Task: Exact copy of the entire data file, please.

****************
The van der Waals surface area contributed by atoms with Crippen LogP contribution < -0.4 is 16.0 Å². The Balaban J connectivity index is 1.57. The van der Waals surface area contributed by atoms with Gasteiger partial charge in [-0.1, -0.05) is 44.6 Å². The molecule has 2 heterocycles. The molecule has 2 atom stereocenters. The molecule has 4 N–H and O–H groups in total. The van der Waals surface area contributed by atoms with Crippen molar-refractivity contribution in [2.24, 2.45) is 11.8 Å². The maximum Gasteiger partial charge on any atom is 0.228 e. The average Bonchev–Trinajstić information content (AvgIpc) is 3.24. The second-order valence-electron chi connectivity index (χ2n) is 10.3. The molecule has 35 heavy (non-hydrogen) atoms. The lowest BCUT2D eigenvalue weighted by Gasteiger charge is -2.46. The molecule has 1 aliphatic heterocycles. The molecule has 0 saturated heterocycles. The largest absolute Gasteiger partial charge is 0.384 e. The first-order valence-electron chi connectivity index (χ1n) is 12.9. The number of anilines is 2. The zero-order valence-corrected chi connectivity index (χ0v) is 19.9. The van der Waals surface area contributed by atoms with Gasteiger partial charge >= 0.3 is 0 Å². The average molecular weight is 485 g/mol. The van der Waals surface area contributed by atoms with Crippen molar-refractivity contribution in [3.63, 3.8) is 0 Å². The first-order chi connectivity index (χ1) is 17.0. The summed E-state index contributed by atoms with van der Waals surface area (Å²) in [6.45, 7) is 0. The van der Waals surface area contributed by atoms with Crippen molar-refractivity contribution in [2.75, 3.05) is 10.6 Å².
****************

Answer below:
The van der Waals surface area contributed by atoms with Crippen LogP contribution < -0.4 is 16.0 Å². The Balaban J connectivity index is 1.57. The van der Waals surface area contributed by atoms with Gasteiger partial charge in [-0.1, -0.05) is 44.6 Å². The molecule has 2 heterocycles. The molecule has 2 atom stereocenters. The molecule has 4 N–H and O–H groups in total. The van der Waals surface area contributed by atoms with Crippen molar-refractivity contribution in [2.24, 2.45) is 11.8 Å². The maximum Gasteiger partial charge on any atom is 0.228 e. The average Bonchev–Trinajstić information content (AvgIpc) is 3.24. The second-order valence-electron chi connectivity index (χ2n) is 10.3. The molecule has 35 heavy (non-hydrogen) atoms. The lowest BCUT2D eigenvalue weighted by Gasteiger charge is -2.46. The molecule has 1 aliphatic heterocycles. The molecule has 0 saturated heterocycles. The largest absolute Gasteiger partial charge is 0.384 e. The first-order valence-electron chi connectivity index (χ1n) is 12.9. The number of anilines is 2. The zero-order valence-corrected chi connectivity index (χ0v) is 19.9. The van der Waals surface area contributed by atoms with Gasteiger partial charge >= 0.3 is 0 Å². The average molecular weight is 485 g/mol. The van der Waals surface area contributed by atoms with Crippen molar-refractivity contribution in [3.63, 3.8) is 0 Å². The first-order chi connectivity index (χ1) is 17.0. The summed E-state index contributed by atoms with van der Waals surface area (Å²) in [6.45, 7) is 0. The van der Waals surface area contributed by atoms with Crippen molar-refractivity contribution in [2.75, 3.05) is 10.6 Å².